Who We Are

Overview

The Bioplastic Feedstock Alliance (BFA) was formed by some of the world’s leading consumer brand companies as a precompetitive, multi-stakeholder forum focused on increasing awareness around the environmental and social performance of potential feedstock sources for bio-based plastics. Founding members of the BFA include: The Coca-Cola Company, Danone, Ford Motor Company, H.J. Heinz Company, Nestle, Nike, Inc., P&G and Unilever. These global companies, together with respected academic and NGO thought leaders, are all committed to using informed science and critical thinking to help guide the responsible selection of feedstocks for biobased plastics in order to encourage a more sustainable flow of materials, helping to create lasting value for present and future generations.

World Wildlife Fund (WWF) supports the responsible management of natural resources while meeting the increasing demands of a growing population. As a part of this commitment, WWF has helped to convene the BFA in order to enable progress toward realizing its important objectives.

Why We Joined Together

The emerging bioeconomy has so far been characterized by the development of biofuel technology and markets around the world. As that industry has matured, a number of critical issues have come into focus such as resource competition for food, land, water and energy. These issues represent challenges to the future growth of the bioplastics industry as a part of that bioeconomy. The BFA seeks to identify the potential impacts of the bioplastic industry and possible measures to mitigate them. In this way, BFA can help move the bioplastic industry’s emerging supply chain in a positive direction.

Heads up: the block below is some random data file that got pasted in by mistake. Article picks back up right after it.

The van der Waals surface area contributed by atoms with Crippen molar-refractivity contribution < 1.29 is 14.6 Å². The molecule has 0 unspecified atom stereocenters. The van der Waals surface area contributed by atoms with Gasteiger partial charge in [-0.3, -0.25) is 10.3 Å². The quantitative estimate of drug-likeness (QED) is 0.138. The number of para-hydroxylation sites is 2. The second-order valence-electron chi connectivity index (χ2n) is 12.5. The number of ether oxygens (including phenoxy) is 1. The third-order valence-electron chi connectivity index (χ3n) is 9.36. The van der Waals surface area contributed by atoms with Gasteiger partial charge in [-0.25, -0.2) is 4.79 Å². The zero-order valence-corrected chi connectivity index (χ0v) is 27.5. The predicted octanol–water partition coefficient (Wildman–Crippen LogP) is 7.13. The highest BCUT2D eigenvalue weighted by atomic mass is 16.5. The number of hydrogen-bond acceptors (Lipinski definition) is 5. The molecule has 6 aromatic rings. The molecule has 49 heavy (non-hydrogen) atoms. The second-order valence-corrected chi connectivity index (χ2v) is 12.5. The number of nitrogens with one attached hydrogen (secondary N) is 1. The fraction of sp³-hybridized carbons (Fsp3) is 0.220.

The Opportunities and The Challenges

Over the past 15 years progress in life science technology and in agricultural production systems has made it increasingly possible to envision a future where renewable carbon from plants replaces fossil carbon in the production of chemicals and materials needed by society. This new industrial production system has been labeled the “bioeconomy.” It is now possible to explore the real possibility of reducing the carbon intensity of materials such as those used in packaging, textiles, automotive, sports equipment, and a wide range of other industrial and consumer goods applications.

However, the bioeconomy also represents a potential shift in industrial production towards the use of agricultural and forestry feedstocks as raw, by-product, or waste materials and concerns about converting nature to industrial production models needs to be fully considered.

What We Seek To Accomplish

Therefore, BFA seeks to evaluate the diversity of potential bioplastic feedstocks using state of the art science to ensure a common understanding of current and potential future sustainability improvements that each may offer. We will continuously monitor their development against our expectations for improvement and help drive positive change at scale. Only in this way can we have confidence that bioplastics will deliver the progress we hope for.